The verdict

The archetypal description of old-school Coteaux Champenois rouge was mean, lean, and green, while the whites were typically guilty of being razor-blade sharp and base-winey. But with a growing number of producers putting their hearts and souls into crafting serious still wines—and with climate change contributing—the category is fast evolving. Eager to discover where the region sits today with its still wines, we tasted a solid sample of 50 whites, reds, and Rosés de Riceys from good producers.

Simon Field MW was still “left uninspired,” and for Jancis Robinson MW the tasting was “far from unalloyed joy.” I had done a similar tasting three years previously, so had a good idea of what to expect. Even so, I was disappointed not to find more improvement during the interim. On the other hand, we should remember that the red wines from the great trio of warm vintages 2018, 2019, and 2020 are yet to come on the market. We tasted four 2018s, which did generally show well. Tarlant’s Grand Picou Rouge was our overall winner: impressively deep colored, fruit-packed, and boldly oak-supported. In a blind tasting, one would never put this in Champagne, but we were all impressed. Egly-Ouriet’s Ambonnay Rouge is always one of the most monumental reds of the region, and the 2018 we found to be even a little too much; for Simon, a little overripe, and for Jancis, rather extracted—it craved time. But we also tasted two lovely, elegant, and varietally true, even if not similarly monumental, 2018s from Domaine La Borderie and Pierre Paillard.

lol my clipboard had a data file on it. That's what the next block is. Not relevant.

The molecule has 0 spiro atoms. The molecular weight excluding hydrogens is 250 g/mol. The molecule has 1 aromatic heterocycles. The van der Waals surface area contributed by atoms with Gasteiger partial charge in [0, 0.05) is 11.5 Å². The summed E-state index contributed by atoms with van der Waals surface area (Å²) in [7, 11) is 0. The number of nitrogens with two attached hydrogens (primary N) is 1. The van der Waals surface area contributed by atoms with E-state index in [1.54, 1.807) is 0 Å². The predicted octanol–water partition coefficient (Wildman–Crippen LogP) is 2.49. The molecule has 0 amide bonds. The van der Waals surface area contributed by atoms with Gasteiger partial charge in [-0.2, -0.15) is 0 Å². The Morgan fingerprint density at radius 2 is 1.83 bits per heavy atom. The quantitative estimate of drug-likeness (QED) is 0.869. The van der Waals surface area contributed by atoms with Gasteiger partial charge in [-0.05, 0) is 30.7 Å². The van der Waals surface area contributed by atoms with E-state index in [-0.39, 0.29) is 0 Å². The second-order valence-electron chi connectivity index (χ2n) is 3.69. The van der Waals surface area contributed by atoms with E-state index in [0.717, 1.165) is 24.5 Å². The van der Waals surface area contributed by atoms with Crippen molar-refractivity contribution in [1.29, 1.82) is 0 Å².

The age-span of vintages was wide, and many of the older wines left us longing for more fruit and vivacity. Based on what we tasted, the red wines’ aging capacity can seem limited, as the fruitiness is often delicate, even thin, and mostly early blooming. The use of oak was at times heavy-handed but tannins were generally quite supple and well-managed, and only a few wines were on the green side. None of the three Meunier reds impressed us, and more experience is clearly needed to tame the variety for red-winemaking.

Perhaps somewhat surprisingly, whites did better than reds. Our overall average score for whites was 86.4, for reds 85.3. Jancis was critical about some of the reds, finding ten of the 27 to be worth less than 80 points. But encouragingly she also scored five reds at 90+.

Some of the whites were too base-winey, lacking volume and texture, but in general they were correct, even if some were regrettably neutral. The range of Chardonnays varied from rich, oak-flavored, and tropical, to lean, tight, and mineral. We were not impressed by any of the classic Champagne blends of Chardonnay and Pinot Noir but found many of the blanc de noirs, both Meunier and Pinot Noir, quite fun. Still, our top white was Etienne Calsac’s blend of Chardonnay and historical varieties Pinot Blanc, Petit Meslier, and Arbane. There may clearly be an interesting twist to these, as we also appreciated Drappier’s Pinot Gris Trop m’en faut!

We didn’t taste any Coteaux Champenois rosé and only four Rosés des Riceys. The style is far from the now-trendy pale pink, quaffable style—rather it is serious, even severe. Even if the phenolics were pronounced at times, we found alluring elements, especially in the Rosés des Riceys of Alexandre Bonnet, the most prolific producer of the style.